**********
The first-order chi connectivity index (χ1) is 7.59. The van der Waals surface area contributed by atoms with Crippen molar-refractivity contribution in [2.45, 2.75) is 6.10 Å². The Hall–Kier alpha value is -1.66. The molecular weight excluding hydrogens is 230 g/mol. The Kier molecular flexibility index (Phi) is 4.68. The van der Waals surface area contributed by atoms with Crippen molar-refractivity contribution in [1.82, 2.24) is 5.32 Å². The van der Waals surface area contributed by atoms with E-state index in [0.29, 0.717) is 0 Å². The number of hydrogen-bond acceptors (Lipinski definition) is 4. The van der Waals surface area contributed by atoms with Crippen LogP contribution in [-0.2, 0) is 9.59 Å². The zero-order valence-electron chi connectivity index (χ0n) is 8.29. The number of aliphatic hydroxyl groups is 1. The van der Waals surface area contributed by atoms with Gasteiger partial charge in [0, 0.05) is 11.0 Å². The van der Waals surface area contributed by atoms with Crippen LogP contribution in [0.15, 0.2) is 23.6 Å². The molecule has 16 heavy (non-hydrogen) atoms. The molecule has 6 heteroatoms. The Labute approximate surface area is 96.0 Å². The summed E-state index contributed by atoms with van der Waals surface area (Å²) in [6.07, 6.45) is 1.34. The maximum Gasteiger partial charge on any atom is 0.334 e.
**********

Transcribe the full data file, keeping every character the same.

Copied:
The first-order chi connectivity index (χ1) is 7.59. The van der Waals surface area contributed by atoms with Crippen molar-refractivity contribution in [2.45, 2.75) is 6.10 Å². The Hall–Kier alpha value is -1.66. The molecular weight excluding hydrogens is 230 g/mol. The Kier molecular flexibility index (Phi) is 4.68. The van der Waals surface area contributed by atoms with Crippen molar-refractivity contribution in [1.82, 2.24) is 5.32 Å². The van der Waals surface area contributed by atoms with E-state index in [0.29, 0.717) is 0 Å². The number of hydrogen-bond acceptors (Lipinski definition) is 4. The van der Waals surface area contributed by atoms with Crippen LogP contribution in [-0.2, 0) is 9.59 Å². The zero-order valence-electron chi connectivity index (χ0n) is 8.29. The number of aliphatic hydroxyl groups is 1. The van der Waals surface area contributed by atoms with Gasteiger partial charge in [0, 0.05) is 11.0 Å². The van der Waals surface area contributed by atoms with Crippen LogP contribution in [0.15, 0.2) is 23.6 Å². The molecule has 16 heavy (non-hydrogen) atoms. The molecule has 6 heteroatoms. The Labute approximate surface area is 96.0 Å². The summed E-state index contributed by atoms with van der Waals surface area (Å²) in [6.07, 6.45) is 1.34. The maximum Gasteiger partial charge on any atom is 0.334 e.